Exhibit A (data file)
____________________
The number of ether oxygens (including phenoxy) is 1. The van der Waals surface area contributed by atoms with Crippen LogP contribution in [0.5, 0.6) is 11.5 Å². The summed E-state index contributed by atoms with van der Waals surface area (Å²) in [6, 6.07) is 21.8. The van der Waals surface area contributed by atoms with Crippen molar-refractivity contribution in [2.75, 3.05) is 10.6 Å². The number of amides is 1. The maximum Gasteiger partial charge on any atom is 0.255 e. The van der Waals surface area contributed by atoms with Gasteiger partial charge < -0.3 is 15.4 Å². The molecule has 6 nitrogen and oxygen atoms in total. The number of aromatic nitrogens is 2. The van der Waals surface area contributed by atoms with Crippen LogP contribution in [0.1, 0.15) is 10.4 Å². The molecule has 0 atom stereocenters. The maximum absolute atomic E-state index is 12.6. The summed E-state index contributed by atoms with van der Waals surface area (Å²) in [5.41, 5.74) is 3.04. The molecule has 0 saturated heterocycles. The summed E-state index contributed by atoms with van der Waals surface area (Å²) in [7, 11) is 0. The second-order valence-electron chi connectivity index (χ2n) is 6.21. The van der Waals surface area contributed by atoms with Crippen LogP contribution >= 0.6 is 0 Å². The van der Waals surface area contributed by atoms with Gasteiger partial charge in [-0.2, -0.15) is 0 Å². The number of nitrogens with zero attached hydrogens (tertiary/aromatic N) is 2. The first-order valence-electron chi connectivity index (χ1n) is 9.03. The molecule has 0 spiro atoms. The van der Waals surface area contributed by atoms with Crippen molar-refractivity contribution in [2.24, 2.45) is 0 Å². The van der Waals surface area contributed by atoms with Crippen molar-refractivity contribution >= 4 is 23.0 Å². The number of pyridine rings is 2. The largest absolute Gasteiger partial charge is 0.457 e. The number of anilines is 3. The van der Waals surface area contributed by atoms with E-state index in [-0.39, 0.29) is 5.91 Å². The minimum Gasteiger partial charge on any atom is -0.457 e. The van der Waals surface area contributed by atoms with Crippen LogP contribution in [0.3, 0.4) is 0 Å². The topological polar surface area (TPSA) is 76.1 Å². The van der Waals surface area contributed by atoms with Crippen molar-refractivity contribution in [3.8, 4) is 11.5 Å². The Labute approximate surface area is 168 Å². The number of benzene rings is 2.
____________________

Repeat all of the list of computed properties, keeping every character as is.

The number of ether oxygens (including phenoxy) is 1. The van der Waals surface area contributed by atoms with Crippen LogP contribution in [0.5, 0.6) is 11.5 Å². The summed E-state index contributed by atoms with van der Waals surface area (Å²) in [6, 6.07) is 21.8. The van der Waals surface area contributed by atoms with Crippen molar-refractivity contribution in [2.75, 3.05) is 10.6 Å². The number of amides is 1. The maximum Gasteiger partial charge on any atom is 0.255 e. The van der Waals surface area contributed by atoms with Gasteiger partial charge < -0.3 is 15.4 Å². The molecule has 6 nitrogen and oxygen atoms in total. The number of aromatic nitrogens is 2. The van der Waals surface area contributed by atoms with Crippen LogP contribution in [0.1, 0.15) is 10.4 Å². The molecule has 0 atom stereocenters. The maximum absolute atomic E-state index is 12.6. The summed E-state index contributed by atoms with van der Waals surface area (Å²) in [5.41, 5.74) is 3.04. The molecule has 0 saturated heterocycles. The summed E-state index contributed by atoms with van der Waals surface area (Å²) in [7, 11) is 0. The second-order valence-electron chi connectivity index (χ2n) is 6.21. The van der Waals surface area contributed by atoms with Crippen LogP contribution >= 0.6 is 0 Å². The van der Waals surface area contributed by atoms with Gasteiger partial charge in [-0.2, -0.15) is 0 Å². The number of nitrogens with zero attached hydrogens (tertiary/aromatic N) is 2. The first-order valence-electron chi connectivity index (χ1n) is 9.03. The molecule has 0 spiro atoms. The van der Waals surface area contributed by atoms with Crippen molar-refractivity contribution in [2.24, 2.45) is 0 Å². The van der Waals surface area contributed by atoms with Crippen molar-refractivity contribution >= 4 is 23.0 Å². The number of pyridine rings is 2. The largest absolute Gasteiger partial charge is 0.457 e. The number of anilines is 3. The van der Waals surface area contributed by atoms with E-state index in [-0.39, 0.29) is 5.91 Å². The minimum Gasteiger partial charge on any atom is -0.457 e. The van der Waals surface area contributed by atoms with Crippen LogP contribution in [0.3, 0.4) is 0 Å². The topological polar surface area (TPSA) is 76.1 Å². The van der Waals surface area contributed by atoms with Crippen molar-refractivity contribution in [3.8, 4) is 11.5 Å². The Labute approximate surface area is 168 Å². The number of benzene rings is 2.